Collectively, these non-overlapping quadrilaterals will cover the same surface area as the viewable region they are created from.  The boundary points of each quadrilateral are calculated to align with the boundary points of the neighboring viewable region quadrilaterals.  The morphing quadrilateral boundary points ( PLPTPRPBPC ) are calculated as follows:

PL = ( P1 × ( 1 - ½TL ) ) + ( P4 × ½TL )
PT = ( P1 × ( 1 - ½TT ) ) + ( P2 × ½TT )
PR = ( P2 × ( 1 - ½TR ) ) + ( P3 × ½TR )
PB = ( P4 × ( 1 - ½TB ) ) + ( P3 × ½TB )
PC = ( P1 × ( 1 - ½TC ) ) + ( P3 × ½TC )

Given a viewable region span θ at point P and applied offset λ, θPλ ), we are able to calculate a morphing factor TPλ ), by using the following formula:

0,θPλ ) ≤ ½θmax
TPλ ) = θPλ ) / θmax ) × 2 - 1,½θmax < θPλ ) < θmax
1,θPλ ) ≥ θmax

We calculate each of the general morphing factors ( TLTTTRTBTC ) for a viewable region R with a center position RC and applied offset Rλ as follows:  

TL = TβLRλ )
TT = TβTRλ )
TR = TβRRλ )
TB = TβBRλ )
TC = TRCRλ )

βL = ( RCx - RλRCy )
βT = ( RCxRCy + Rλ )
βR = ( RCx + RλRCy )
βB = ( RCxRCy - Rλ )
Figure 6
Figure 6: Diagram of the various positions used with each viewable region when calculating the general morphing factors.

These general morphing factors will be applied when rendering a viewable region, and assumes that the neighboring viewable regions have the same applied offset Rλ.  Figure 6 provides a diagram of the various positions used when calculating the general morphing factors.  

There are two special boundary cases we need to handle when calculating the morphing factors.  These special cases arise when one viewable region is adjacent to another viewable region of a larger or smaller applied offset λ.  The cases are defined as follows:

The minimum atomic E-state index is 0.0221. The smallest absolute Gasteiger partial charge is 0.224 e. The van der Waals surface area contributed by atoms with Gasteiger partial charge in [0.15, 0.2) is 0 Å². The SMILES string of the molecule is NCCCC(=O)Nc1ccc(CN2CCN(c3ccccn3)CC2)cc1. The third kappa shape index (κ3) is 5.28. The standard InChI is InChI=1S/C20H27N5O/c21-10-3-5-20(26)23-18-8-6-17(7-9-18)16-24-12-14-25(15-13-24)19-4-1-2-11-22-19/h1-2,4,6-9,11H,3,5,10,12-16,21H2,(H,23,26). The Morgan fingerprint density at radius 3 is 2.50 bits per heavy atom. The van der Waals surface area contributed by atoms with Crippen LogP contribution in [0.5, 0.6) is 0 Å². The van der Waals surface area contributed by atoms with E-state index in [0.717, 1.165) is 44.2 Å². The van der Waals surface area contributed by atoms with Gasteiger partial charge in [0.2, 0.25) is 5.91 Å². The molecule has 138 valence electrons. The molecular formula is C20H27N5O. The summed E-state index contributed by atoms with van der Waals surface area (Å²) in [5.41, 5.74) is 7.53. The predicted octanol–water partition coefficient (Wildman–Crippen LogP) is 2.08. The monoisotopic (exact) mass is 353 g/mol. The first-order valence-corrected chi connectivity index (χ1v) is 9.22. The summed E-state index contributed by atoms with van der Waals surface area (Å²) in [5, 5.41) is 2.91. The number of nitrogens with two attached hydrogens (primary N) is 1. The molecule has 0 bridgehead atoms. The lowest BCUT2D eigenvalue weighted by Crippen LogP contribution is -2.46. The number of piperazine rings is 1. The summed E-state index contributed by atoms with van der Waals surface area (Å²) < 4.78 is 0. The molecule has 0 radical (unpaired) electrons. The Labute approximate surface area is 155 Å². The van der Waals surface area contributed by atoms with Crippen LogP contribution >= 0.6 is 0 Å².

Boundary Case 1:
The viewable region R with applied offset Rλ is adjacent to a smaller viewable region with applied offset ½Rλ.  

We will conditionally set the following morphing factors as follows:

TL = 1, if θβNLRλ ) ≥ θmax
TT = 1, if θβNTRλ ) ≥ θmax
TR = 1, if θβNRRλ ) ≥ θmax
TB = 1, if θβNBRλ ) ≥ θmax

βNL = ( RCx - ( 2 × Rλ ), RCy )
βNT = ( RCxRCy + ( 2 × Rλ ) )
βNR = ( RCx + ( 2 × Rλ ), RCy )
βNB = ( RCxRCy - ( 2 × Rλ ) )
Figure 7
Figure 7: Diagram of the various positions used with each viewable region when calculating the morphing factors for Boundary Case 1.

The above set of conditionals test for the cases where an adjacent viewable region has been split into smaller viewable regions.  We therefore need to lock the affected morphing factors to 1.  This is to ensure that all of the overlapping quadrilateral vertices exactly match with those of the smaller adjacent viewable region.  Figure 7 provides a diagram of the various positions used when calculating the morphing factors for Boundary Case 1.  

Boundary Case 2:
The viewable region with applied offset Rλ is adjacent to a larger viewable region with applied offset ( 2 × Rλ ).  

In order to be able to test for this case, we need to ensure we have some additional information regarding the current viewable region we are rendering.  In Stage 2 of our algorithm (explained in section 2.3), we needed to store the relative quadrant code for each viewable region.  This is so we are able to correctly calculate the center positions for larger neighboring viewable regions.  This also allows us to calculate the associated edge of the viewable region that may be adjacent to larger neighboring viewable regions.  

We will conditionally set the following morphing factors as follows, based on the relative quadrant code for the viewable region:

R1:
TL = 0, if θβFL, ( 2 × Rλ ) ) < θmax
TT = 0, if θβFT, ( 2 × Rλ ) ) < θmax
βC = ( RCx + RλRCy - Rλ )

R2:
TT = 0, if θβFT, ( 2 × Rλ ) ) < θmax
TR = 0, if θβFR, ( 2 × Rλ ) ) < θmax
βC = ( RCx - RλRCy - Rλ )